However Lerman by his own admission found his stay on the Kibbutzim less than fulfilling. Without challenging its ideology he found ‘nothing intrinsically valuable’ in manual labour. [p.23] but put this down to a personal failing on his part. In fact this is one of the by-products of the divorce between the kibbutzim, a collective form of colonial settlement, and socialism, because there is nothing intrinsically valuable in manual labour for its own sake. The capitalist abolition of drudgery in the kitchen, the use of a mangler by mother to dry the clothes or the use of a broom rather than a vacuum to clean the floor, is a progressive development.
If I have a criticism of Lerman’s account of his stay on kibbutzim Yifat and Amiad, it is his description of the caretaker or his passing reference to the nearby ruins of Jubb Yosef, an Arab village, though to be fair he later attempts to establish the origins of the kibbutzim. Another example was the reference to Mahmood, the Arab caretaker, ‘a local Arab who lived on the plantation in a hut with his wife and children.’  It doesn’t seem to have occurred to Lerman to ask why Mahmood wasn’t a fully fledge member of the Kibbutz. Of course the answer was that he was not Jewish, and the Kibbutz was a wholly Jewish affair. Zionist socialism excluded the indigenous population whilst dismissing their hostility as nothing more than feudal resentment.
Lerman was typical of a whole generation of young Zionists who accepted socialist Zionism without ever questioning its socialist bona fides. Of course Lerman was unaware of how the ‘socialist’ Zionist leaders David Ben-Gurion and Berl Katznelson had worked hand-in-glove with the British military rulers of Palestine to expel and imprison the Jewish Communists who did take joint work with the Arab working class seriously. Nor would he have been aware of the fierce battles in the 1920’s between the Zionist ‘trade union’ Histadrut and the Gdud Avodah (Work Brigades) based in the northern kibbutzim, some of whom moved to an anti-Zionist position, who were starved out. [Ze’ev Sternhall, The Founding Myths of Zionism]
Much of Lerman’s book is taken up with the trials and tribulations of a free-thinker confronting a Jewish and Zionist establishment which already knew the answers and required academics to find the proof. It was a kind of reverse academic engineering but Lerman was too naïve to realise that applying for a research post with the IJA into anti-Semitism might mean exactly that! His first job mistake was to become Editor of an ailing magazine the Jewish Quarterly, a cultural/political which had staggered on for 30 years from one crisis to another and now that its editor Jacob Sontag had died was facing imminent demise.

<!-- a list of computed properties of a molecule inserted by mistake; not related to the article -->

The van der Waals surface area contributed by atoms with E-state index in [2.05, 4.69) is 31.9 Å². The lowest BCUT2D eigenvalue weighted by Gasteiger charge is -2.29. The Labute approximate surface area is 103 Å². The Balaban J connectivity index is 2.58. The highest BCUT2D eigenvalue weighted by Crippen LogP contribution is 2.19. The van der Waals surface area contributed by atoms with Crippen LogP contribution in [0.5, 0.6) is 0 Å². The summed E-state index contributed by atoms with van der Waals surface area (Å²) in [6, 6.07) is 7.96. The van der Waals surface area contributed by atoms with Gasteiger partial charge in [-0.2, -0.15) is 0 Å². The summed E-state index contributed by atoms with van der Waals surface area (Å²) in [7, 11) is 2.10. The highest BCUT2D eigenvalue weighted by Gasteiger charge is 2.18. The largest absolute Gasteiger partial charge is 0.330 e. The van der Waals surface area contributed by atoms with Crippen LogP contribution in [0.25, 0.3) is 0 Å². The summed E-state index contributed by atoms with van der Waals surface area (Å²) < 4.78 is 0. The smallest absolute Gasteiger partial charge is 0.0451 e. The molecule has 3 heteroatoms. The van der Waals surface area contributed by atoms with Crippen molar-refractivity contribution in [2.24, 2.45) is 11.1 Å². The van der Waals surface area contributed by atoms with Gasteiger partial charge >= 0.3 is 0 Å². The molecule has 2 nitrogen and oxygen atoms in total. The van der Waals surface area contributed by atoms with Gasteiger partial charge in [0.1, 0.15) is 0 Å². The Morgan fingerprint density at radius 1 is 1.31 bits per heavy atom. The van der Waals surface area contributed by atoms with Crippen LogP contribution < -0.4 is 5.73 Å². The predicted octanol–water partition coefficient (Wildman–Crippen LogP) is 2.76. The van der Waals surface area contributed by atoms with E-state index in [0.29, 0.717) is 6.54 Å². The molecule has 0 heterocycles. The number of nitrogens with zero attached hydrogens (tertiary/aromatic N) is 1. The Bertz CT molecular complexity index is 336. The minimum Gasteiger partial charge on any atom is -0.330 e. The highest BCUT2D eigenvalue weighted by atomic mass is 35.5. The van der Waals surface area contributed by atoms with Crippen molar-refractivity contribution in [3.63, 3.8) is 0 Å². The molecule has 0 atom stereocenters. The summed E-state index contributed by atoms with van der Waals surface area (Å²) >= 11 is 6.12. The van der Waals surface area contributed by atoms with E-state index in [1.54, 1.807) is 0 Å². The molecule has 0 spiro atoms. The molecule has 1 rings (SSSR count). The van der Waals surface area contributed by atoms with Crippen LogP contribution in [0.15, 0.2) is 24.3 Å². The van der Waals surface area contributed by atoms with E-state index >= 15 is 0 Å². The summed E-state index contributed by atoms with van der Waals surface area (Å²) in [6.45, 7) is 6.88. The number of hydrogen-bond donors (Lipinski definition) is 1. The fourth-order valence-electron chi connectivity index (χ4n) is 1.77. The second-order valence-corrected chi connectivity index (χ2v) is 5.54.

Lerman’s second mistake was his second editorial in early 1985 coupled with his commissioning of an article, with which he disagreed, from David Rosenberg of the Jewish Socialists Group. The JSG had been anathema to the Jewish establishment from the moment it had set up stall. The Jewish Board of Deputies and the various misleaders of the Jewish community did not take kindly to Jewish radicalism, especially when it came in the clothes of the Bund, an anti-Zionist Jewish group that was predominant in pre-war Poland. Lerman’s editorial managed to press all the right (or wrong!) buttons. It not only questioned the misuse of anti-Semitism as a weapon against Zionism’s adversaries but he also questioned the role of the Jewish diaspora vs Israel (the ‘Jewish’ State).
In the eyes of Zionism there is no role for a Jewish diaspora other than as a support mechanism for Israel, cheerleading from the side. It is axiomatic that Jews outside Israel don’t question or criticise those on the front line of the war against the Arabs. In the words of Lord Tennyson, theirs is not to reason why, theirs is but to do or die! In suggesting that Jews outside Israel might have interests that are not the same as those of Israel, and even worse, to suggest as he did in later articles and symposia, that it was the actions of Israel, which claims to speak on behalf of all Jews, that is creating the very ‘anti-Semitism’ that it deprecates, was enough to create a tsunami of hatred directed at Lerman. Even worse he started suggesting that maybe the life of Palestinians inside Israel itself was not everything it was cracked up to be.
Despite or maybe because of his work for the IJA and then as Director of the IJPR and in between that for the Rothschild’s Foundation Yad Hadaniv, in which he consciously sought to strengthen the internal life and institutions of European Jewry, he brought down on his head the wrath of people like Stanley Kalms, former Treasurer of the Conservative Party and Sir Alfred Sherman. Kalms simply walked out of the IJPR, taking with him a number of other trustees and making the life of his establishment supporters more and more difficult.